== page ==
the brain with its patterns of coils
and discs like a red stovetop,
an alphabet of rivers and branches.
This landscape, contoured for activity, settles
into animal hibernation,
while remnants of ancient languages howl
from the hospital monitor.

Like dried sap on a tree,
crusted, yet viable, a small scar has left itself
after the coma – such a thing is not
a deformity, but a bud:
a seed replanting its succulence,
an isthmus back to the world.

 

Come see me at Byrd’s Books on Sunday, June 3rd for a Book Club discussion of The Comet’s Tail: A Memoir of No Memory, which chronicles that lost summer. “Losing the Summer” is from Four Blue Eggs, which was a finalist for the 2013 Poetry Prize from Homebound Publications. The 2018 Poetry Prize is now open for submissions.

Four Blue Eggs Cover Second Edition-finalDSC_0411.JPG

The Comet's Tail

Half dove

From Little Bound Books and Homebound Publications: The Comet’s Tail: A Memoir of No Memory.

Nawrocki Broadside 4 (2)

About the book:

I do not remember the tubes, the tests, or the icy cold of space. 
I do not remember losing six months of my life.

At age nineteen, Amy Nawrocki returned from her first year of college, scribbled a few notes in her journal, and took a terrifying summer trip. She remembers one night of disorientation, then nothing until Christmas, when awareness slowly restarts. The Comet’s Tail is the story of these missing months: the seizures and fever spikes, the deep nothing of coma, and the unexpected, dramatic recovery. Memory is recreated around EEG transcripts and doctors’ notes, family vigils and blurry Polaroids. From her unique perspective, Nawrocki investigates the connections between memory, trauma, and identity. She illuminates what it means to truly return to consciousness in this extraordinary memoir of illness, healing, and writing over the blank pages of our lives.

Here are a few lines from my first college journal (blog exclusive)–a college girl’s perception of herself, nine months before the galaxies would close (for a while):

I’m cold. I’m lonely. I’m an elephant in a supermarket. I need, I need, I need. I’m a very selfish person. I’m so inefficient. I can’t do anything. I think I’ll write a poem now. Drink lots of coffee, and be a night owl tonight and write a brilliant essay about Achilles, godlike swift runner. . . . . I’ll look for that wacky pigeon again — the half dove, what a shame to be half a dove.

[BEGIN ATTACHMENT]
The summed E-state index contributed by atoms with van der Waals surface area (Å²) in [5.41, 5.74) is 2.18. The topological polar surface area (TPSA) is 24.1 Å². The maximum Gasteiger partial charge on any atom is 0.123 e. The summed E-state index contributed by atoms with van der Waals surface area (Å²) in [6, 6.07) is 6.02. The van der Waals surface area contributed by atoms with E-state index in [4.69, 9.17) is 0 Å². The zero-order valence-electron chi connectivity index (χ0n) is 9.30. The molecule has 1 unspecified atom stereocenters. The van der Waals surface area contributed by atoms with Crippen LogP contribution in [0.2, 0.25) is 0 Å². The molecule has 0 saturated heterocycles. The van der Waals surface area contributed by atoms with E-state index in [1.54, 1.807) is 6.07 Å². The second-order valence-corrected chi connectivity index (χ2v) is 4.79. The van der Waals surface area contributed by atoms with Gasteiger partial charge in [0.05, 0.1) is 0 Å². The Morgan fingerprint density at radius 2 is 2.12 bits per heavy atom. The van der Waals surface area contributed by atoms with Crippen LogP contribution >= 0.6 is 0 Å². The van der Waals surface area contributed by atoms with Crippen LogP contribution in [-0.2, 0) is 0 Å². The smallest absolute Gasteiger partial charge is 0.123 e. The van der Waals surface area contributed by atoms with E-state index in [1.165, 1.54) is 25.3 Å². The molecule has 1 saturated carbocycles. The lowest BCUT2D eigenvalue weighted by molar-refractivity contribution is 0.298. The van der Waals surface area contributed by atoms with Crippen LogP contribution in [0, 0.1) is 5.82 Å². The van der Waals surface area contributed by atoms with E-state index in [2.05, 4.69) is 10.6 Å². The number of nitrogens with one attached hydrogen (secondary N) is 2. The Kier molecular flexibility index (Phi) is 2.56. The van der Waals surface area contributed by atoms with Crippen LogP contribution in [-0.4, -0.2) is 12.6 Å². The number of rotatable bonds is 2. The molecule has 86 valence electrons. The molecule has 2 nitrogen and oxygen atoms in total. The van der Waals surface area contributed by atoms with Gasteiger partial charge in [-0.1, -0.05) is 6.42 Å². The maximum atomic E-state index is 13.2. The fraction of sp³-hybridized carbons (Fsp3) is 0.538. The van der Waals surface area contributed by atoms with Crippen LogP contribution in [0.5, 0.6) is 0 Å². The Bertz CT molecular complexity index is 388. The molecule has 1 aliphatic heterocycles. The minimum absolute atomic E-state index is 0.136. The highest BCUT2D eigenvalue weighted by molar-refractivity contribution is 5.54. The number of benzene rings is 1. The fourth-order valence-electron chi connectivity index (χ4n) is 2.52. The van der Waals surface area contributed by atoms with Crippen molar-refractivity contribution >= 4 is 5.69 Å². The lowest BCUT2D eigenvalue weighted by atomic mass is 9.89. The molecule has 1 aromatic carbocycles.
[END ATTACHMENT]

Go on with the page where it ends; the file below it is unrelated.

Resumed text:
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30/30, Poems, The Comet's Tail, Uncategorized

Broadsides

Minus the town square and the tavern, (or rather in honor of virtual squares and literary ephemera) here is The Comet’s Tail’s first offering.

Nawrocki Broadside 2 (2)

Homebound Publications and Little Bound Books will release the Comet’s Tail: A Memoir of No Memory and ship pre-orders on Tuesday, April 10th.

Please support independent publishers like Homebound Publications and writers who want to share the tiny particles of our lives. Join the conversation.

We’re up to day 24 of this month’s 30/30 Project. Donate to my campaign. I need just $5 to reach $500.

Four Blue Eggs, The Comet's Tail, Uncategorized

Forthcoming

As the year winds down, I’m looking forward next year’s release of The Comet’s Tail: A Memoir of No Memory. This will be one of two essays released by Little Bound Books, a division of Homebound Publications.

Comets Tail Cover Final

Kirkus calls it “a complex and compelling memoir.” Read the full review here.

As an enticement (Homebound is taking pre-orders), here is “In My Sleeplessness, I Hear an Opera” which is featured in Four Blue Eggs.

In My Sleeplessness, I Hear an Opera

In the beginning, I hear the darkness.
I’m crowded by the soprano’s knowledge
of body rhythms. I see E flat cry.
And then the light bulbs begin to sprout, one
by one, by the side of the stage where all
the presidents line up in order.
I know them by their thunderous tenors
because when eyelids magnetize, I do not
sleep. After that, I pretend I that I lie
in a coffin, my arms folded like white
linen in a closet oddly fitted
to the size of my body. I smell cedar.
But all this time I have been wondering
If my eyelashes have learned how to sing.